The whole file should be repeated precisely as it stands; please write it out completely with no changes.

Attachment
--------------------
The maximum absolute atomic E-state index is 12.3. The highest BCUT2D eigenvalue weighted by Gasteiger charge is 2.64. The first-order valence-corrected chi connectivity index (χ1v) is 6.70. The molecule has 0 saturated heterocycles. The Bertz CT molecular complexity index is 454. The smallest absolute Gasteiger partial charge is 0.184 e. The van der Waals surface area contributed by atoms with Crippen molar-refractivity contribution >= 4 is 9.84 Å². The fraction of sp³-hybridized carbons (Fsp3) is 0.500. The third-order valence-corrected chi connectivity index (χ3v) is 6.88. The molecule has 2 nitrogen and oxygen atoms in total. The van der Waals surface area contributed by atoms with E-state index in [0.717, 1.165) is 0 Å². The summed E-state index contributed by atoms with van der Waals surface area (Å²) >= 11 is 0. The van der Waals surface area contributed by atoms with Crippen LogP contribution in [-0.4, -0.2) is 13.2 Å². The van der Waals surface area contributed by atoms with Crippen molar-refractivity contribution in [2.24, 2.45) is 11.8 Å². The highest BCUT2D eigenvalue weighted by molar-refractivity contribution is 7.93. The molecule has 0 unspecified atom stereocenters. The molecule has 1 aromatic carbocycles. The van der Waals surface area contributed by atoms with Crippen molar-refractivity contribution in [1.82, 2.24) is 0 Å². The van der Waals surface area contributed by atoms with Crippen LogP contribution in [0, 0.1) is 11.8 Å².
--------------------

The maximum absolute atomic E-state index is 12.3. The highest BCUT2D eigenvalue weighted by Gasteiger charge is 2.64. The first-order valence-corrected chi connectivity index (χ1v) is 6.70. The molecule has 0 saturated heterocycles. The Bertz CT molecular complexity index is 454. The smallest absolute Gasteiger partial charge is 0.184 e. The van der Waals surface area contributed by atoms with Crippen molar-refractivity contribution >= 4 is 9.84 Å². The fraction of sp³-hybridized carbons (Fsp3) is 0.500. The third-order valence-corrected chi connectivity index (χ3v) is 6.88. The molecule has 2 nitrogen and oxygen atoms in total. The van der Waals surface area contributed by atoms with E-state index in [0.717, 1.165) is 0 Å². The summed E-state index contributed by atoms with van der Waals surface area (Å²) >= 11 is 0. The van der Waals surface area contributed by atoms with Crippen LogP contribution in [-0.4, -0.2) is 13.2 Å². The van der Waals surface area contributed by atoms with Crippen molar-refractivity contribution in [2.24, 2.45) is 11.8 Å². The highest BCUT2D eigenvalue weighted by molar-refractivity contribution is 7.93. The molecule has 0 unspecified atom stereocenters. The molecule has 1 aromatic carbocycles. The van der Waals surface area contributed by atoms with Crippen molar-refractivity contribution in [1.82, 2.24) is 0 Å². The van der Waals surface area contributed by atoms with Crippen LogP contribution in [0, 0.1) is 11.8 Å².